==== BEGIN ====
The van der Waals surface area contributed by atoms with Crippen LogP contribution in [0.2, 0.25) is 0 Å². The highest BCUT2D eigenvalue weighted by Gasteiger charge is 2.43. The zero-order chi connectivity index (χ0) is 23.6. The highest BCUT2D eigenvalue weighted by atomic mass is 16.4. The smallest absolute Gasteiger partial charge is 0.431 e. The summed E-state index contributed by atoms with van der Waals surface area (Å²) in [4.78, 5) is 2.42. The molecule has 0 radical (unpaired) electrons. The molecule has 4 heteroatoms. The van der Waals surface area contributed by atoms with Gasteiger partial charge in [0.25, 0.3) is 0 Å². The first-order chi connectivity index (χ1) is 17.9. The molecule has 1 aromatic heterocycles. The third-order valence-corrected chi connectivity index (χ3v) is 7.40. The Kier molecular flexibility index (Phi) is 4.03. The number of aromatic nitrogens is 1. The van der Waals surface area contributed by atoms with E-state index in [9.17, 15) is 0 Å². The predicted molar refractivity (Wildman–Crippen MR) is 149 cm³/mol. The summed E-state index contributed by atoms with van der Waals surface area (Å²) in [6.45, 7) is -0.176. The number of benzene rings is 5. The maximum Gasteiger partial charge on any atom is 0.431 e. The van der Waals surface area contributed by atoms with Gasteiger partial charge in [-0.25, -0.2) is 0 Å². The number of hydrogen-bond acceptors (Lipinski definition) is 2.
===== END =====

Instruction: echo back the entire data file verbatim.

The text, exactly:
The van der Waals surface area contributed by atoms with Crippen LogP contribution in [0.2, 0.25) is 0 Å². The highest BCUT2D eigenvalue weighted by Gasteiger charge is 2.43. The zero-order chi connectivity index (χ0) is 23.6. The highest BCUT2D eigenvalue weighted by atomic mass is 16.4. The smallest absolute Gasteiger partial charge is 0.431 e. The summed E-state index contributed by atoms with van der Waals surface area (Å²) in [4.78, 5) is 2.42. The molecule has 0 radical (unpaired) electrons. The molecule has 4 heteroatoms. The van der Waals surface area contributed by atoms with Gasteiger partial charge in [0.25, 0.3) is 0 Å². The first-order chi connectivity index (χ1) is 17.9. The molecule has 1 aromatic heterocycles. The third-order valence-corrected chi connectivity index (χ3v) is 7.40. The Kier molecular flexibility index (Phi) is 4.03. The number of aromatic nitrogens is 1. The van der Waals surface area contributed by atoms with E-state index in [9.17, 15) is 0 Å². The predicted molar refractivity (Wildman–Crippen MR) is 149 cm³/mol. The summed E-state index contributed by atoms with van der Waals surface area (Å²) in [6.45, 7) is -0.176. The number of benzene rings is 5. The maximum Gasteiger partial charge on any atom is 0.431 e. The van der Waals surface area contributed by atoms with Gasteiger partial charge in [-0.25, -0.2) is 0 Å². The number of hydrogen-bond acceptors (Lipinski definition) is 2.